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Businesses expected to take action in wake of higher fuel costs

WEST LAFAYETTE, Ind. — Oil prices spiraling to a record $119 a barrel will spur businesses to compensate for higher operating costs, says a Purdue University economist.

Businesses will consider ways to cut fuel and energy consumption, along with lowering delivery costs, says Gerald J. Lynch, a professor in Purdue’s Krannert School of Management.

Some may lock in fuel prices with long-term contracts or share delivery shipment costs with suppliers. Lynch says businesses also could cut back on travel in favor of videoconferencing. Rather than increase mileage reimbursements, companies also might purchase more fuel-efficient vehicles for their employees to use.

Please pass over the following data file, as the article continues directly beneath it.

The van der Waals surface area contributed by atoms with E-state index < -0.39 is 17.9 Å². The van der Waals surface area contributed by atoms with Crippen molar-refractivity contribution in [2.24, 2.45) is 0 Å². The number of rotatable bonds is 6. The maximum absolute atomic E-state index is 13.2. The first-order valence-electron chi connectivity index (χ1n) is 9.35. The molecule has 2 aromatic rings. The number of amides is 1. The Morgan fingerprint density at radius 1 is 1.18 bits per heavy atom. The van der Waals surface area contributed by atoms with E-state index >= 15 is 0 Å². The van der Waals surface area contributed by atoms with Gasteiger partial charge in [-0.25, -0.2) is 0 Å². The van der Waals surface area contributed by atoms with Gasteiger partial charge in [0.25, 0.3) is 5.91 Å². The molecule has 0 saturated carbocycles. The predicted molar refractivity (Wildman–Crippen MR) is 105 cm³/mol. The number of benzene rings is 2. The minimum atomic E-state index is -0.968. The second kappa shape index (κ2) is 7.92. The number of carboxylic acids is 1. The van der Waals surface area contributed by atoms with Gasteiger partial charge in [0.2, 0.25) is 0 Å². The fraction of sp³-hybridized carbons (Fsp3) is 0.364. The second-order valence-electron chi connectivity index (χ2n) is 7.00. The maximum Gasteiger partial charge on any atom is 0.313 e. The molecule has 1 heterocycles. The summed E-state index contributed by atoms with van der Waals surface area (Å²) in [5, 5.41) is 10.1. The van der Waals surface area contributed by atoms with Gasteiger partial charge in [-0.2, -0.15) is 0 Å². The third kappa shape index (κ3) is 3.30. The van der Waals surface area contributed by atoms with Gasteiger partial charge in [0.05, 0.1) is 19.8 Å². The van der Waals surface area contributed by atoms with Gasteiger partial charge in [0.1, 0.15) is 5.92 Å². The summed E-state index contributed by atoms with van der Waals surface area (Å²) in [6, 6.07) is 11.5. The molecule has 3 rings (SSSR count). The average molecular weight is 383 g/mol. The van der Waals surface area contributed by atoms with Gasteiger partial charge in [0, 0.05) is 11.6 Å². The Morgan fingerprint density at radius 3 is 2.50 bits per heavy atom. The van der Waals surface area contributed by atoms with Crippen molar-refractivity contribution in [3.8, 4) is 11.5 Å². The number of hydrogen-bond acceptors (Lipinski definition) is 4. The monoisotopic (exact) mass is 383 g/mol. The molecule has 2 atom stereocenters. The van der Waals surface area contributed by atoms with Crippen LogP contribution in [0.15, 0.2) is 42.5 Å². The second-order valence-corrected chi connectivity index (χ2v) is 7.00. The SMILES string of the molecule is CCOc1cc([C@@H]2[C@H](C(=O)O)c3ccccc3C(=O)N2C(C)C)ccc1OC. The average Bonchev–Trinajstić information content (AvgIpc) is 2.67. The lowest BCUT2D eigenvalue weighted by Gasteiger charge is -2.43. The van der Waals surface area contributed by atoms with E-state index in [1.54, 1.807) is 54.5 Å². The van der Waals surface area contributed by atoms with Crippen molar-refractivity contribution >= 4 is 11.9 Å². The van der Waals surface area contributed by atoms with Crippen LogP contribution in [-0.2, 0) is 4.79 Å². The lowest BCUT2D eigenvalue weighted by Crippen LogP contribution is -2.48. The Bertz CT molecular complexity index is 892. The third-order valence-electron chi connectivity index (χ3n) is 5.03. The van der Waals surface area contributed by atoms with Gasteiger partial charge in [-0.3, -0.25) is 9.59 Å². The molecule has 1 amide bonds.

“In general, people are going to invest the time and effort it takes to save energy because now they’ve got an economic incentive to do it,” Lynch says. “People didn’t install insulation in the 1970s because they suddenly decided they had a patriotic duty to insulate their homes. They did it because the value of the energy saved was greater than the cost of insulating.”

The same incentives will prompt businesses to examine cost-saving measures as the cost of gasoline hovers at what the Lundberg Survey reports is a record $3.47 a gallon average nationally Lynch says.

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